3/12/2014 10:07:00 AM 'Devil in the details' of potential fire district merger
By Scott Orr & Sue Tone Prescott Valley Tribune
Attorneys for Central Yavapai and Chino Valley fire districts are working out the details of a joint management agreement and will present a draft to their respective boards in the near future.
The district governing boards met in a joint session this past week to figure out what the savings might be by combining administrations. The plan is not a full merger of the two agencies, only an administrative contractual agreement.
The two district fire chiefs, Chino Valley's Scott Freitag and CYFD's Interim Chief Scott Bliss, presented the concept to the combined boards in a tag-team format that CYFD Board Chairman Steve Rutherford called "The Scott and Scott Show."
One of the keys points they returned to several times was that the plan would not result in an immediate savings of a great deal of money.
"We anticipate that the Joint Management Agreement that we have been working on will be essentially cost neutral in the short term, but will result in better, more efficient, use of existing administrative personnel," Bliss said this week.
The two chiefs presented several organization charts that illustrated potential changes in how personnel could be re-deployed to take advantage of the larger staff.
Freitag said one consideration of a joint management agreement involves providing administrative needs in which each district is lacking. Chino has more administrative office space than CYFD but lacks two important administrators - a human resources director and a finance director.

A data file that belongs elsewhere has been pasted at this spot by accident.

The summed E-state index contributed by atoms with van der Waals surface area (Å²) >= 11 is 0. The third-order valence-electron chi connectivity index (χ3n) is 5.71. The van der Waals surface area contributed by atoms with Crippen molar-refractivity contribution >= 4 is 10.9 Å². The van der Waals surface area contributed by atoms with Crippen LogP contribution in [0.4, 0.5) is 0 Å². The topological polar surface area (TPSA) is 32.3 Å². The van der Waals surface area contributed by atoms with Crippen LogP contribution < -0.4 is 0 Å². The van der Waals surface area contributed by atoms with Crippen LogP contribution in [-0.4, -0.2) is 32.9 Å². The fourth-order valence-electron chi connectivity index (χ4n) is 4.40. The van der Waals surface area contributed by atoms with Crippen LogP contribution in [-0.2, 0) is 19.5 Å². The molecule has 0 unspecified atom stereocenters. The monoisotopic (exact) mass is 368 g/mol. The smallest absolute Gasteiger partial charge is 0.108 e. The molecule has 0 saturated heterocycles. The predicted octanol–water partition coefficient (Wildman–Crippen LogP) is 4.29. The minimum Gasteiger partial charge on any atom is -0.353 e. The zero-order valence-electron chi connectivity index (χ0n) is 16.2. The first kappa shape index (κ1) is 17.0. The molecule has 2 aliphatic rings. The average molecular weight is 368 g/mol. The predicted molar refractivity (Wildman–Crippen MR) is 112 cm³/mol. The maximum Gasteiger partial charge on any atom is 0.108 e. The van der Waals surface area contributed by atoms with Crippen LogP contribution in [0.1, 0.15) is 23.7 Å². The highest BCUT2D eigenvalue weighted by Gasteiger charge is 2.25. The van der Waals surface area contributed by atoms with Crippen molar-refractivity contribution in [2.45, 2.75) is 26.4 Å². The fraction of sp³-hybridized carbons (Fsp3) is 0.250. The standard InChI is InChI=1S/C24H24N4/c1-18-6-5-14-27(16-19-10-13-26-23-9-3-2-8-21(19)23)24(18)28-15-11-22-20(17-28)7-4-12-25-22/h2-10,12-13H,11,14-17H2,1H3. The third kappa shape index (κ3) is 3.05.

"This will hopefully limit the need to hire some management/administrative positions that might otherwise be needed in the long term if the growth of the area meets picks up as some groups have projected," Bliss said.
They emphasized that no one currently on the payroll would lose their job if the two administrations were combined. Service should remain the same, Bliss said.
One of the major concerns is getting what Rutherford called "buy-in" from all the parties concerned, from firefighters to the municipal governments they serve. Thus far, Freitag and Bliss said, everyone to whom they had presented the plan was in support.
The next step, Bliss said, was to begin to work out details, everything from how much time the fire chief devotes to each district to a possible change in the chief's uniform shirt. That could mean designing a new logo or shirt with both current logs, he added.
The fire chief could be mobile, working out of a vehicle, but certainly the combined administration would be able to more efficiently use the two departments' office facilities, Freitag said.
If the plan goes forward, Freitag is likely to be named chief, both because CYFD is currently between chiefs and because Freitag is a relatively new hire at Chino Valley, having started in August 2013. The CYFD board interviewed him for the potential job in an executive session at Wednesday's meeting.
CYFD board attorney Nick Cornelius suggested that the two boards might use, as a kind of template, a similar agreement worked out by Chino Valley board attorney Bill Whittington between the Montezuma-Rimrock and Camp Verde fire districts.